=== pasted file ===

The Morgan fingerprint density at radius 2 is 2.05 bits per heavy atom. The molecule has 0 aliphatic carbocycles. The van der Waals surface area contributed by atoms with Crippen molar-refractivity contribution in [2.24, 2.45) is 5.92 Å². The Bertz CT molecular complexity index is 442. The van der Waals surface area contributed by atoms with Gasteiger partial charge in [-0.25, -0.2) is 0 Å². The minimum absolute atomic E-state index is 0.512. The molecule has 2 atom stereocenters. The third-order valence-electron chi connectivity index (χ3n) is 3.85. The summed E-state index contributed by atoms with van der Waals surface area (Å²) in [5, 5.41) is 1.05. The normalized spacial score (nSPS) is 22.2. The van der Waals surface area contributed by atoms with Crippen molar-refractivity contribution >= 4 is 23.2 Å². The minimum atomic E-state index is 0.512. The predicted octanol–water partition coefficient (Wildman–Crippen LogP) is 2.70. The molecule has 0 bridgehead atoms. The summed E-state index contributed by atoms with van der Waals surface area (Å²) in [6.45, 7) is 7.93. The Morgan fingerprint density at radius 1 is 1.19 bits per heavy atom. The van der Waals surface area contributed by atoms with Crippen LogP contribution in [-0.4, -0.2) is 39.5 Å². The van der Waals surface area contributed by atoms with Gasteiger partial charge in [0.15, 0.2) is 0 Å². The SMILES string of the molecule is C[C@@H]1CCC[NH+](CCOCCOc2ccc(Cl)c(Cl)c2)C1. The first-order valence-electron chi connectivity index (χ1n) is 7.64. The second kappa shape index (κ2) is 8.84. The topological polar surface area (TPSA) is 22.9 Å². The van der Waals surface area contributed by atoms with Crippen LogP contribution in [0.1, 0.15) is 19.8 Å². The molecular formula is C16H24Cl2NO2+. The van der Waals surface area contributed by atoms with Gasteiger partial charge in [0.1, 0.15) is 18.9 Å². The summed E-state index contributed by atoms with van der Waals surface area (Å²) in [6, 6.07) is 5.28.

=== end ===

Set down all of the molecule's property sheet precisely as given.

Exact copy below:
The Morgan fingerprint density at radius 2 is 2.05 bits per heavy atom. The molecule has 0 aliphatic carbocycles. The van der Waals surface area contributed by atoms with Crippen molar-refractivity contribution in [2.24, 2.45) is 5.92 Å². The Bertz CT molecular complexity index is 442. The van der Waals surface area contributed by atoms with Gasteiger partial charge in [-0.25, -0.2) is 0 Å². The minimum absolute atomic E-state index is 0.512. The molecule has 2 atom stereocenters. The third-order valence-electron chi connectivity index (χ3n) is 3.85. The summed E-state index contributed by atoms with van der Waals surface area (Å²) in [5, 5.41) is 1.05. The normalized spacial score (nSPS) is 22.2. The van der Waals surface area contributed by atoms with Crippen molar-refractivity contribution >= 4 is 23.2 Å². The minimum atomic E-state index is 0.512. The predicted octanol–water partition coefficient (Wildman–Crippen LogP) is 2.70. The molecule has 0 bridgehead atoms. The summed E-state index contributed by atoms with van der Waals surface area (Å²) in [6.45, 7) is 7.93. The Morgan fingerprint density at radius 1 is 1.19 bits per heavy atom. The van der Waals surface area contributed by atoms with Crippen LogP contribution in [-0.4, -0.2) is 39.5 Å². The van der Waals surface area contributed by atoms with Gasteiger partial charge in [0.15, 0.2) is 0 Å². The SMILES string of the molecule is C[C@@H]1CCC[NH+](CCOCCOc2ccc(Cl)c(Cl)c2)C1. The first-order valence-electron chi connectivity index (χ1n) is 7.64. The second kappa shape index (κ2) is 8.84. The topological polar surface area (TPSA) is 22.9 Å². The van der Waals surface area contributed by atoms with Crippen LogP contribution in [0.1, 0.15) is 19.8 Å². The molecular formula is C16H24Cl2NO2+. The van der Waals surface area contributed by atoms with Gasteiger partial charge in [0.1, 0.15) is 18.9 Å². The summed E-state index contributed by atoms with van der Waals surface area (Å²) in [6, 6.07) is 5.28.